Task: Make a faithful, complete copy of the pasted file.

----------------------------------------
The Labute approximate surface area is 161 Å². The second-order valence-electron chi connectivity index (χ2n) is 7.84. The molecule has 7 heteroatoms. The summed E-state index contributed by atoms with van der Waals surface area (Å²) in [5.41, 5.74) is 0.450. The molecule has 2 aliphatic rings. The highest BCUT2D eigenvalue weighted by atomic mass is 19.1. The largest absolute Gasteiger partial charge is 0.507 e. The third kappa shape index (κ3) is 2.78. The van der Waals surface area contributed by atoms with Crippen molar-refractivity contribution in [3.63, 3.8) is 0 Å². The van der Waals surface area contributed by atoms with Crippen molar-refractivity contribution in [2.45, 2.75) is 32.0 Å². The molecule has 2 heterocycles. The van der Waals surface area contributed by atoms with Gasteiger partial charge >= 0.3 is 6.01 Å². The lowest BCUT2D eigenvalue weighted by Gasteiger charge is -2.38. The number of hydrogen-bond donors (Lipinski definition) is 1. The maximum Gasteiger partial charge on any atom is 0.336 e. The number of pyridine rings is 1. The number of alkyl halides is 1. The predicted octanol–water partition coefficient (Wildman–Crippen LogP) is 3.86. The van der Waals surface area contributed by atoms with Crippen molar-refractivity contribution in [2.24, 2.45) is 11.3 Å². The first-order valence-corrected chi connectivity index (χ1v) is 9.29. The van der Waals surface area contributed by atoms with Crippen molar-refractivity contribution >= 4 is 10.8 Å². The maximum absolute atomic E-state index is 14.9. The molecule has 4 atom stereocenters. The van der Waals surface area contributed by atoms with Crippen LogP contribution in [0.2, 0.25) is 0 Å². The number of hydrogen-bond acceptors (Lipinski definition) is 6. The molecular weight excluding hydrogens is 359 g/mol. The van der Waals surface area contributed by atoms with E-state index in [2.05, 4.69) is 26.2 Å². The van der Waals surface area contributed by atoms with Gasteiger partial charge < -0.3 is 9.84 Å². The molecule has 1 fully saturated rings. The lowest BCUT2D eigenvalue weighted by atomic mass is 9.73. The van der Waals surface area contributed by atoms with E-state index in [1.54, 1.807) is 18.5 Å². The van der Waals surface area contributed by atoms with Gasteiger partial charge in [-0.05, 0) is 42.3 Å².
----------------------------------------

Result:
The Labute approximate surface area is 161 Å². The second-order valence-electron chi connectivity index (χ2n) is 7.84. The molecule has 7 heteroatoms. The summed E-state index contributed by atoms with van der Waals surface area (Å²) in [5.41, 5.74) is 0.450. The molecule has 2 aliphatic rings. The highest BCUT2D eigenvalue weighted by atomic mass is 19.1. The largest absolute Gasteiger partial charge is 0.507 e. The third kappa shape index (κ3) is 2.78. The van der Waals surface area contributed by atoms with Crippen molar-refractivity contribution in [3.63, 3.8) is 0 Å². The van der Waals surface area contributed by atoms with Crippen molar-refractivity contribution in [2.45, 2.75) is 32.0 Å². The molecule has 2 heterocycles. The van der Waals surface area contributed by atoms with Gasteiger partial charge >= 0.3 is 6.01 Å². The lowest BCUT2D eigenvalue weighted by Gasteiger charge is -2.38. The number of hydrogen-bond donors (Lipinski definition) is 1. The maximum Gasteiger partial charge on any atom is 0.336 e. The number of pyridine rings is 1. The number of alkyl halides is 1. The predicted octanol–water partition coefficient (Wildman–Crippen LogP) is 3.86. The van der Waals surface area contributed by atoms with Crippen molar-refractivity contribution in [2.24, 2.45) is 11.3 Å². The first-order valence-corrected chi connectivity index (χ1v) is 9.29. The van der Waals surface area contributed by atoms with Crippen molar-refractivity contribution >= 4 is 10.8 Å². The maximum absolute atomic E-state index is 14.9. The molecule has 4 atom stereocenters. The van der Waals surface area contributed by atoms with Crippen LogP contribution in [0.2, 0.25) is 0 Å². The number of hydrogen-bond acceptors (Lipinski definition) is 6. The molecular weight excluding hydrogens is 359 g/mol. The van der Waals surface area contributed by atoms with E-state index in [2.05, 4.69) is 26.2 Å². The van der Waals surface area contributed by atoms with Gasteiger partial charge < -0.3 is 9.84 Å². The molecule has 1 fully saturated rings. The lowest BCUT2D eigenvalue weighted by atomic mass is 9.73. The van der Waals surface area contributed by atoms with E-state index in [1.54, 1.807) is 18.5 Å². The van der Waals surface area contributed by atoms with Gasteiger partial charge in [-0.05, 0) is 42.3 Å².